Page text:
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Adult children of divorce sought for UW-Stevens Point study
Developing a new relationship in mid or later life can bring the excitement of new interests, new hobbies, maybe even new ways of looking at the world and politics.
If it’s your parent who is going through that transformation, you may be thinking: “What have you done to my dad?”
The effect on adult children when parents remarry is being studied by Sylvia Mikucki-Enyart, assistant professor of interpersonal communications at the University of Wisconsin-Stevens Point. She is examining the issues of uncertainty and adult children’s communication during late-life stepfamily formation after parents divorce.
Mikucki-Enyart is recruiting participants for the research. Individuals who were age 18 or older and living independently when their parents’ divorced and subsequently remarried are invited to participate.
Interviews will be conducted by phone, and participants will receive a small stipend. Please email [email protected] for more information.
This study is a follow-up to research published earlier this year on adult children of parents who divorce later in life. Mikucki-Enyart was the lead researcher of the study, which involved in-depth interviews with 25 adult children who experienced late-life parental divorce. They ranged in age from 18 to 43 when their parents were divorced. Their parents had been divorced for an average of six years and been married between 19 and 47 years.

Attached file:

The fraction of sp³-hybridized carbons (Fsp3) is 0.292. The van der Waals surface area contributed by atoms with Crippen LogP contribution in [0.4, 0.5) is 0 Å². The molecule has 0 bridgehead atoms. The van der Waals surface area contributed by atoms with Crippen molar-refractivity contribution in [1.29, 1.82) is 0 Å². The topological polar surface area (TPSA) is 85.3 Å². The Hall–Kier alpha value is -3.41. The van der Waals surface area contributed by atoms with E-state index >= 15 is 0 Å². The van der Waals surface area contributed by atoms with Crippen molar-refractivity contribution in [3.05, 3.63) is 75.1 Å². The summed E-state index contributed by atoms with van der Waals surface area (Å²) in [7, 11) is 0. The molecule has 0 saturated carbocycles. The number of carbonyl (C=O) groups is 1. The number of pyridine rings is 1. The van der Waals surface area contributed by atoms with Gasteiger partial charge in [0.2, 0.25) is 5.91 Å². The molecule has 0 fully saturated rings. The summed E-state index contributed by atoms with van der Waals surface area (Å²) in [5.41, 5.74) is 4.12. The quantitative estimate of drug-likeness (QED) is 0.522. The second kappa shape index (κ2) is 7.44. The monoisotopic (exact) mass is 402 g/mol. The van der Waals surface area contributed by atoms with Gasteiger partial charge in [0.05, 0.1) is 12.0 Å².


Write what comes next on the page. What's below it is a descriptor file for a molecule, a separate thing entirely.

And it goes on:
“The perception is divorce is not as hard if you’re an adult. It’s still extremely hard for them,” she said. Adult children whose parents divorce later in life grapple with a complexity of issues and uncertainty, she found.
An uptick in gray divorce – among those age 50 and older – marks a shift in family roles, boundaries and closeness. The consequences of divorce on adolescents are well documented. The experiences and consequences on children who are adults when their parents divorced has received less attention.
Ultimately, her goal is to assist those adjusting to late-life divorce. She hopes to develop resources to more effectively manage communication patterns and make relationships stronger. “It’s OK to feel uncertain. How can we provide support to help adult children navigate the unknowns and talk openly about sensitive issues between generations?”